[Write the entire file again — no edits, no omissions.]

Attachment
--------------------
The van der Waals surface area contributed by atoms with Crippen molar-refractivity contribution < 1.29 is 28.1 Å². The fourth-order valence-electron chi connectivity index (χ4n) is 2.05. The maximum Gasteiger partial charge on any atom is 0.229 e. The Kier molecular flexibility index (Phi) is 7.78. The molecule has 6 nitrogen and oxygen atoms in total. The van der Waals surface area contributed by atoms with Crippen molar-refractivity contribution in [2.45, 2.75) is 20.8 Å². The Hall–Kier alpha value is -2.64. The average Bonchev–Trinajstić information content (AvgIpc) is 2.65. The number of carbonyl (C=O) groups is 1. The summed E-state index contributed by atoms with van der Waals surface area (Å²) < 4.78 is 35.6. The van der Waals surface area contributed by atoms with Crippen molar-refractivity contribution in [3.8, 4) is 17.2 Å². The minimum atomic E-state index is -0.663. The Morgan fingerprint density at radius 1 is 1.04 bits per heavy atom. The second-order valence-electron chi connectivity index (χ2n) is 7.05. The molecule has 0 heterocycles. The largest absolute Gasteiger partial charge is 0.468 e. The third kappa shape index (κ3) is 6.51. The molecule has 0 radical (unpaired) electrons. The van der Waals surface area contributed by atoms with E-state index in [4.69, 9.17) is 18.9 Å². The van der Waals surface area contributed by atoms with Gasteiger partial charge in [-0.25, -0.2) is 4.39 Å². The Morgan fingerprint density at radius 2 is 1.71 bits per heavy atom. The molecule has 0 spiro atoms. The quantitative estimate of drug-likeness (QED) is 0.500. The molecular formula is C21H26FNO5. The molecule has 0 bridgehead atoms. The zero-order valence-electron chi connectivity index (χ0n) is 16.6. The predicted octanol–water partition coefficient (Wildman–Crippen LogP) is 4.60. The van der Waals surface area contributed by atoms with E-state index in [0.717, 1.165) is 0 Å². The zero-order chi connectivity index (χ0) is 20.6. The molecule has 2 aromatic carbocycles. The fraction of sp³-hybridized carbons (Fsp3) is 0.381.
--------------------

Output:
The van der Waals surface area contributed by atoms with Crippen molar-refractivity contribution < 1.29 is 28.1 Å². The fourth-order valence-electron chi connectivity index (χ4n) is 2.05. The maximum Gasteiger partial charge on any atom is 0.229 e. The Kier molecular flexibility index (Phi) is 7.78. The molecule has 6 nitrogen and oxygen atoms in total. The van der Waals surface area contributed by atoms with Crippen molar-refractivity contribution in [2.45, 2.75) is 20.8 Å². The Hall–Kier alpha value is -2.64. The average Bonchev–Trinajstić information content (AvgIpc) is 2.65. The number of carbonyl (C=O) groups is 1. The summed E-state index contributed by atoms with van der Waals surface area (Å²) < 4.78 is 35.6. The van der Waals surface area contributed by atoms with Crippen molar-refractivity contribution in [3.8, 4) is 17.2 Å². The minimum atomic E-state index is -0.663. The Morgan fingerprint density at radius 1 is 1.04 bits per heavy atom. The second-order valence-electron chi connectivity index (χ2n) is 7.05. The molecule has 0 heterocycles. The largest absolute Gasteiger partial charge is 0.468 e. The third kappa shape index (κ3) is 6.51. The molecule has 0 radical (unpaired) electrons. The van der Waals surface area contributed by atoms with E-state index in [4.69, 9.17) is 18.9 Å². The van der Waals surface area contributed by atoms with Gasteiger partial charge in [-0.25, -0.2) is 4.39 Å². The Morgan fingerprint density at radius 2 is 1.71 bits per heavy atom. The molecule has 0 spiro atoms. The quantitative estimate of drug-likeness (QED) is 0.500. The molecular formula is C21H26FNO5. The molecule has 0 bridgehead atoms. The zero-order valence-electron chi connectivity index (χ0n) is 16.6. The predicted octanol–water partition coefficient (Wildman–Crippen LogP) is 4.60. The van der Waals surface area contributed by atoms with E-state index in [0.717, 1.165) is 0 Å². The zero-order chi connectivity index (χ0) is 20.6. The molecule has 2 aromatic carbocycles. The fraction of sp³-hybridized carbons (Fsp3) is 0.381.